Gabled roof, skylights and lots of wood: The house of the future is as cheap as public housing

The Danish company VELUX has unveiled an experimental architectural project in Copenhagen. It uses traditional methods to build cheaper, more sustainable and more efficient houses

A view of the Living Places project, in Copenhagen, Denmark.
A view of the Living Places project, in Copenhagen, Denmark.Velux / Adam Mork

Since the beginning of July, Jernbanebyen — a piece of land belonging to Danish National Railways, on the outskirts of Copenhagen — has been hosting a unique experiment. There are seven wooden pavilions that the manufacturing company VELUX, in collaboration with the Effekt architectural studio, has built, to demonstrate that its commitment to society goes beyond producing the most famous skylights in the world.

These buildings are, as those responsible for their construction explain, as cheap as public housing, while also being energy efficient and sustainable: their carbon dioxide emissions are three times lower than those of a similar house, built with conventional materials. Furthermore, to build these structures, it hasn’t been necessary to resort to new materials. Rather, affordable and easily-available products on the market have been used, such as wood, metal, glass and ceramics.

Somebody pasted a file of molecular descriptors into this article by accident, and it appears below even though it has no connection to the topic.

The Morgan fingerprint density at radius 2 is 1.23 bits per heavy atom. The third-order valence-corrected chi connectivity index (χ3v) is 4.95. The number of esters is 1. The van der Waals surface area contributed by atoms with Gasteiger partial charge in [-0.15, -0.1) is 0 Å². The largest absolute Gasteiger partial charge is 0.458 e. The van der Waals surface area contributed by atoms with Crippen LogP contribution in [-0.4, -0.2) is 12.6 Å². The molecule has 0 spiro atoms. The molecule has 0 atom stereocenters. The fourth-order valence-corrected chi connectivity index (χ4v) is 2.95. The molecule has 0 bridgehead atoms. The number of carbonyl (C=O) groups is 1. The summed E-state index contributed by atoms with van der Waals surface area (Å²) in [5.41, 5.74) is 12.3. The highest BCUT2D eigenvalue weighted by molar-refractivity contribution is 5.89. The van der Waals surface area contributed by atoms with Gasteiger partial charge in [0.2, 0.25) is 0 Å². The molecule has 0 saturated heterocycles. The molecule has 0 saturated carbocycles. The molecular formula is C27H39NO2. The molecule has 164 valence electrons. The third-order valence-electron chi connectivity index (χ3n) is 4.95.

One of the most striking aspects of the Living Places Copenhagen project is the silhouette of the buildings: they all have a gabled roof, in which the upper edge has been replaced by a flat strip — something like a mixture between a mansard roof and a Dutch one, with the peculiarity that the roof and the façade come together on the first floor. This may seem like a common format in Scandinavian countries, but it still brings some surprises. For example, the angle of the roof allows you to have the best of both worlds. On the one hand, there’s a moderate inclination, which makes it possible to take advantage of the space on the second and third floors, with almost vertical walls. On the other, better ventilation and light distribution are made possible.

“The flat top roof allows the solar panels to be installed more efficiently. [This] allows sunlight to enter the bedroom from above, giving it a very special lighting,” explains Tue Foged, one of the founders of the Effekt studio. “The inclination allows us to take advantage of the space. The normal thing, in a three-story house, is that there’s a very high façade, but this [format] allows the sun to hit differently and reach the space between the houses, even though there’s little distance between them.”

An aerial view of the facility, located in Jernbanebyen, just outside of Copenhagen.
An aerial view of the facility, located in Jernbanebyen, just outside of Copenhagen.Velux / Adam Mork

Of the seven pavilions, five are more or less experimental spaces, used as greenhouses or exercise rooms, while two of them are fully-equipped, single-family homes. One of them has been completely covered with wood; the other has prefabricated and standardized elements, which allow it to be easily disassembled and transported to another location.